Featured image Before the start of the college championship football game on Monday night, a collection of all-time college great players was onstage at the New Orleans Superdome. Nearly all of them were running backs, including Archie Griffin, Barry Sanders, Herschel Walker, Earl Campbell, and Jim Brown. There were also descendants of Gale Sayers, Red Grange, and Jim Thorpe. Missing, of course, was O.J. Simpson who may be the best college running »

Warren doesn’t shake Sanders’s hand

Featured image I watched most of tonight’s Democratic debate. It was a pretty dull affair. To the extent there were fireworks, they occurred after the debate, albeit in the form of something that didn’t happen — a non-handshake. During the debate, as expected, there was an exchange between Bernie Sanders and Elizabeth Warren about the latter’s allegation that the former told her a woman couldn’t defeat President Trump. The exchange was civil »

He said, she said: Bernie and Liz edition

Featured image Elizabeth Warren claims that in December 2018, she told Bernie Sanders that a woman could win the presidency in 2020, and that Sanders disagreed. Sanders denies this. According to his version of the meeting, Sanders said only that Trump would attempt to undermine a female opponent by using scorched earth tactics. According to the Washington Post, two people “with knowledge” of the conversation support Sanders’s version. The Post doesn’t say »

A Bernie Sanders Supreme Court short list?

Featured image The New York Times reports that Bernie Sanders is considering releasing a list of potential Supreme Court nominees he would pick from if elected president. Sanders said this during an interview with the New York Times editorial board. He noted that his wife believes he should release such a list, as President Trump did during his 2016 campaign. Who would be on a Sanders Supreme Court short list? William Kunstler »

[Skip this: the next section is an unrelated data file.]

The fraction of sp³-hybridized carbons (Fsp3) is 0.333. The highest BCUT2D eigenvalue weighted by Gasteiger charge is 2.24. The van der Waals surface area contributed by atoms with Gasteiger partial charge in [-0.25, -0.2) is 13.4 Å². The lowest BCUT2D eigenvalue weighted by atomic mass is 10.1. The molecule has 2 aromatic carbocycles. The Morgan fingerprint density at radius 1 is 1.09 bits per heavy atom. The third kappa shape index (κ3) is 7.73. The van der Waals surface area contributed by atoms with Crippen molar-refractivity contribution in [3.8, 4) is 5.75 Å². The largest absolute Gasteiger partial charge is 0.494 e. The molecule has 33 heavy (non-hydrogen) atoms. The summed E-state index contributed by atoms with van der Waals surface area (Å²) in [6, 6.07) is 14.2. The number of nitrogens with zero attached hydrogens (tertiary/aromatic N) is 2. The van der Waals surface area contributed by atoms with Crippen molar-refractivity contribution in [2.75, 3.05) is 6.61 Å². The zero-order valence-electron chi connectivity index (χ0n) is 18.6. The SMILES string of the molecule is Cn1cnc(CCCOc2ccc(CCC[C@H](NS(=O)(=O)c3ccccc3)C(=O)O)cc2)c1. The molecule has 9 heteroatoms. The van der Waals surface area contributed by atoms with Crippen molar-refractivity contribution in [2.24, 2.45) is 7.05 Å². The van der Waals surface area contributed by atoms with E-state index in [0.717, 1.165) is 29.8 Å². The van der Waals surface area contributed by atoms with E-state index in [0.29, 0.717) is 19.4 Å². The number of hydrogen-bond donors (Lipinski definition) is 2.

Prince Harry’s pursuit of happiness

Featured image My thoughts about Prince Harry and his wife apparently abandoning the royal family aren’t as insightful or as nuanced as those expressed by John in his outstanding post about the matter. As I see it, no one should feel obligated to participate in the British monarchy, and certainly not in a non-starring role. My argument isn’t that one’s desire for happiness trumps one’s obligations. Few doctrines are more dangerous. My »

What if they held an anti-Trump women’s march and only 10,000 came?

Featured image That’s what might be in store on Saturday when the fourth annual Women’s March takes place in Washington, D.C.. The Washington Post says that only about 4,500 women have indicated on Facebook that they will attend. The organizers say they expect 10,000 participants. It wasn’t always like this. The day after President Trump’s inauguration, hundreds of thousands marched in protest in Washington (an event I covered for Power Line). Taking »